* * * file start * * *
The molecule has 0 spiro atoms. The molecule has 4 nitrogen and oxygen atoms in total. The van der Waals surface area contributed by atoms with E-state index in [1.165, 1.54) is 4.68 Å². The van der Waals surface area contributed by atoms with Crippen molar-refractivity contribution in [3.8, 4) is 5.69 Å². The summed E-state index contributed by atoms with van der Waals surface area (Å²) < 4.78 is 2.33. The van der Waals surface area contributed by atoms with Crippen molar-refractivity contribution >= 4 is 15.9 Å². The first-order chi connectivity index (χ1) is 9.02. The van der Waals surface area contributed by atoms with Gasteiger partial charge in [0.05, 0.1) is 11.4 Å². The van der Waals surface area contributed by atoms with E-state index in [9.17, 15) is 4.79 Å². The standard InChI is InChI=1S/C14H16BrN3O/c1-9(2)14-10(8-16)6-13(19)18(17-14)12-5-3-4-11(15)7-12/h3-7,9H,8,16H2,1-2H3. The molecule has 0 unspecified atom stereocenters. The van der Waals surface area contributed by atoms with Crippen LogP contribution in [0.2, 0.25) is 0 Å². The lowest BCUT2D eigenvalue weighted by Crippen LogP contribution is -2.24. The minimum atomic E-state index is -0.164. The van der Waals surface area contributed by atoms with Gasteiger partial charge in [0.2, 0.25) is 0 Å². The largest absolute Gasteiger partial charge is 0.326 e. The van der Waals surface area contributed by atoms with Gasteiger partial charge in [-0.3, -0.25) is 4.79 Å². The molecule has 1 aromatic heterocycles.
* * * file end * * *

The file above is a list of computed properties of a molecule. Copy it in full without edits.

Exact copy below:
The molecule has 0 spiro atoms. The molecule has 4 nitrogen and oxygen atoms in total. The van der Waals surface area contributed by atoms with E-state index in [1.165, 1.54) is 4.68 Å². The van der Waals surface area contributed by atoms with Crippen molar-refractivity contribution in [3.8, 4) is 5.69 Å². The summed E-state index contributed by atoms with van der Waals surface area (Å²) < 4.78 is 2.33. The van der Waals surface area contributed by atoms with Crippen molar-refractivity contribution >= 4 is 15.9 Å². The first-order chi connectivity index (χ1) is 9.02. The van der Waals surface area contributed by atoms with Gasteiger partial charge in [0.05, 0.1) is 11.4 Å². The van der Waals surface area contributed by atoms with E-state index in [9.17, 15) is 4.79 Å². The standard InChI is InChI=1S/C14H16BrN3O/c1-9(2)14-10(8-16)6-13(19)18(17-14)12-5-3-4-11(15)7-12/h3-7,9H,8,16H2,1-2H3. The molecule has 0 unspecified atom stereocenters. The van der Waals surface area contributed by atoms with Crippen LogP contribution in [0.2, 0.25) is 0 Å². The lowest BCUT2D eigenvalue weighted by Crippen LogP contribution is -2.24. The minimum atomic E-state index is -0.164. The van der Waals surface area contributed by atoms with Gasteiger partial charge in [0.2, 0.25) is 0 Å². The largest absolute Gasteiger partial charge is 0.326 e. The van der Waals surface area contributed by atoms with Gasteiger partial charge in [-0.3, -0.25) is 4.79 Å². The molecule has 1 aromatic heterocycles.